Here we report the bacterial composition and community structure in HLB-affected citrus plants during a growing season and while being treated with antibiotic combinations PS (Penicillin G and Streptomycin) and KO (Kasugamycin and Oxytetracycline) using the Phylochip™ G3 array. Both antibiotic treatments resulted in significantly lower Las bacterial titers (Pr<0.05) and hybridization scores. Of the 50,000+ available operational taxonomic units (OTUs) on PhyloChip™ G3, 7,028 known OTUs were present in citrus leaf midribs. These OTUs were from 58 phyla, of which five contained 100 or more OTUs, Proteobacteria (44.1%), Firmicutes (23.5%), Actinobacteria (12.4%), Bacteroidetes (6.6%) and Cyanobacteria (3.2%). In the antibiotic treated samples, the number of OTUs decreased to a total of 5,599. The over-all bacterial diversity decreased with the antibiotic treatments, as did the abundance of 11 OTUs within Proteobacteria, Firmicutes, Bacteroidetes and Planctomycetes. Within the Proteobacteria, ten OTUs representing the class γ-proteobacteria increased in abundance after four months of treatment, when the Las bacterium was at its lowest level in the HLB-affected citrus field plants.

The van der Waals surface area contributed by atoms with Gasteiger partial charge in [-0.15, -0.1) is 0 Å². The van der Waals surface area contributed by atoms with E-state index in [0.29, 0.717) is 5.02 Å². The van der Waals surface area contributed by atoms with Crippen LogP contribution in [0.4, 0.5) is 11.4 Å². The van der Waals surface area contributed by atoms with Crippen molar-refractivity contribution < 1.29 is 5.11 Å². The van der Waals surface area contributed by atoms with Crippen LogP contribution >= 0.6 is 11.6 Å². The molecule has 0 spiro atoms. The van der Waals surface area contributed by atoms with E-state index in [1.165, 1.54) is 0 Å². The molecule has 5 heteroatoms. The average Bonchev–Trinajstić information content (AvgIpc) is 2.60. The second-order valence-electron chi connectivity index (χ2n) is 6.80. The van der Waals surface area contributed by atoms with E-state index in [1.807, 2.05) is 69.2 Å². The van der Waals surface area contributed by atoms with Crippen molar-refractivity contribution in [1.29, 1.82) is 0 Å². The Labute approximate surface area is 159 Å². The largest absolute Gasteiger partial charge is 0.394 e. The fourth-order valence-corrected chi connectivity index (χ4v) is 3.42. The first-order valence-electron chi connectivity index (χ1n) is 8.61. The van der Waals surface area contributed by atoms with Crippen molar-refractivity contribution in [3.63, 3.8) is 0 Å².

Our data revealed that Proteobacteria was constantly the dominant bacterial phylum recovered from citrus leaf midribs, with the α-proteobacterial and the γ-proteobacterial classes vying for prevalence. In addition, the level of bacterial diversity found in the leaf midribs of field citrus was greater than previously described. Bacterial cells in close proximity may be able to modify their microenvironment, making the composition of the microbial community an important factor in the ability of Las to cause HLB progression. A low Las level was seen as an annual fluctuation, part of the bacterial population dynamics, and as a response to the antibiotic treatments.